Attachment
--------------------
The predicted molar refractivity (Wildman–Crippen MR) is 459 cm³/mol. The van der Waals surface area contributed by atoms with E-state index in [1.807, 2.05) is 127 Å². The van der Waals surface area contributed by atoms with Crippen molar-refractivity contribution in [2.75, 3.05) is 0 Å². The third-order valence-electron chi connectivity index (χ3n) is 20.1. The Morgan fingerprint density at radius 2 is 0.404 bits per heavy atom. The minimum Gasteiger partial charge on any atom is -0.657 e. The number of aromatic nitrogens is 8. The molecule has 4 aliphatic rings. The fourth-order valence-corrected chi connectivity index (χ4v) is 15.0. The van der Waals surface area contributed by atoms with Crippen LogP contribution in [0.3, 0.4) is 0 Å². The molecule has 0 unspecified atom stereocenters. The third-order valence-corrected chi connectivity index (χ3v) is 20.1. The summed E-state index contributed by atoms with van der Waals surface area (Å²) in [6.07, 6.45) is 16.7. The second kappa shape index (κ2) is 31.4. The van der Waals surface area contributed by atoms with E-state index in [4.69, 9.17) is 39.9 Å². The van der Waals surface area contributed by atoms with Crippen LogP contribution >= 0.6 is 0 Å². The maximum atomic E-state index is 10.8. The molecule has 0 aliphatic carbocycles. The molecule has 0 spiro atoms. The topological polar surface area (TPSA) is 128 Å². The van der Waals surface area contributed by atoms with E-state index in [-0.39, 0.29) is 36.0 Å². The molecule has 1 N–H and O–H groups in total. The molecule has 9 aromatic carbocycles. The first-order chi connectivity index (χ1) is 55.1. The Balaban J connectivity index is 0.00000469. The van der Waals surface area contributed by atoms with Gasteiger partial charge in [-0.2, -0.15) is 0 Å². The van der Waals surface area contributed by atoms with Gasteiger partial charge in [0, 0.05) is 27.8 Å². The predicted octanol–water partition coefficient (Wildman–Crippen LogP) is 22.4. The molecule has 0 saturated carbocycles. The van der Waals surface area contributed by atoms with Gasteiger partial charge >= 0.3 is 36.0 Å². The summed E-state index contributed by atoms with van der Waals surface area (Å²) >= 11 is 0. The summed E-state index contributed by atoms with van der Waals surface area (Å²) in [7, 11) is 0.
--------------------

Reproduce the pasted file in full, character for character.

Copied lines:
The predicted molar refractivity (Wildman–Crippen MR) is 459 cm³/mol. The van der Waals surface area contributed by atoms with E-state index in [1.807, 2.05) is 127 Å². The van der Waals surface area contributed by atoms with Crippen molar-refractivity contribution in [2.75, 3.05) is 0 Å². The third-order valence-electron chi connectivity index (χ3n) is 20.1. The Morgan fingerprint density at radius 2 is 0.404 bits per heavy atom. The minimum Gasteiger partial charge on any atom is -0.657 e. The number of aromatic nitrogens is 8. The molecule has 4 aliphatic rings. The fourth-order valence-corrected chi connectivity index (χ4v) is 15.0. The van der Waals surface area contributed by atoms with Crippen LogP contribution in [0.3, 0.4) is 0 Å². The molecule has 0 unspecified atom stereocenters. The third-order valence-corrected chi connectivity index (χ3v) is 20.1. The summed E-state index contributed by atoms with van der Waals surface area (Å²) in [6.07, 6.45) is 16.7. The second kappa shape index (κ2) is 31.4. The van der Waals surface area contributed by atoms with E-state index in [4.69, 9.17) is 39.9 Å². The van der Waals surface area contributed by atoms with Crippen LogP contribution >= 0.6 is 0 Å². The maximum atomic E-state index is 10.8. The molecule has 0 aliphatic carbocycles. The molecule has 0 spiro atoms. The topological polar surface area (TPSA) is 128 Å². The van der Waals surface area contributed by atoms with E-state index in [-0.39, 0.29) is 36.0 Å². The molecule has 1 N–H and O–H groups in total. The molecule has 9 aromatic carbocycles. The first-order chi connectivity index (χ1) is 55.1. The Balaban J connectivity index is 0.00000469. The van der Waals surface area contributed by atoms with Gasteiger partial charge in [-0.2, -0.15) is 0 Å². The van der Waals surface area contributed by atoms with Gasteiger partial charge in [0, 0.05) is 27.8 Å². The predicted octanol–water partition coefficient (Wildman–Crippen LogP) is 22.4. The molecule has 0 saturated carbocycles. The van der Waals surface area contributed by atoms with Gasteiger partial charge >= 0.3 is 36.0 Å². The summed E-state index contributed by atoms with van der Waals surface area (Å²) >= 11 is 0. The summed E-state index contributed by atoms with van der Waals surface area (Å²) in [7, 11) is 0.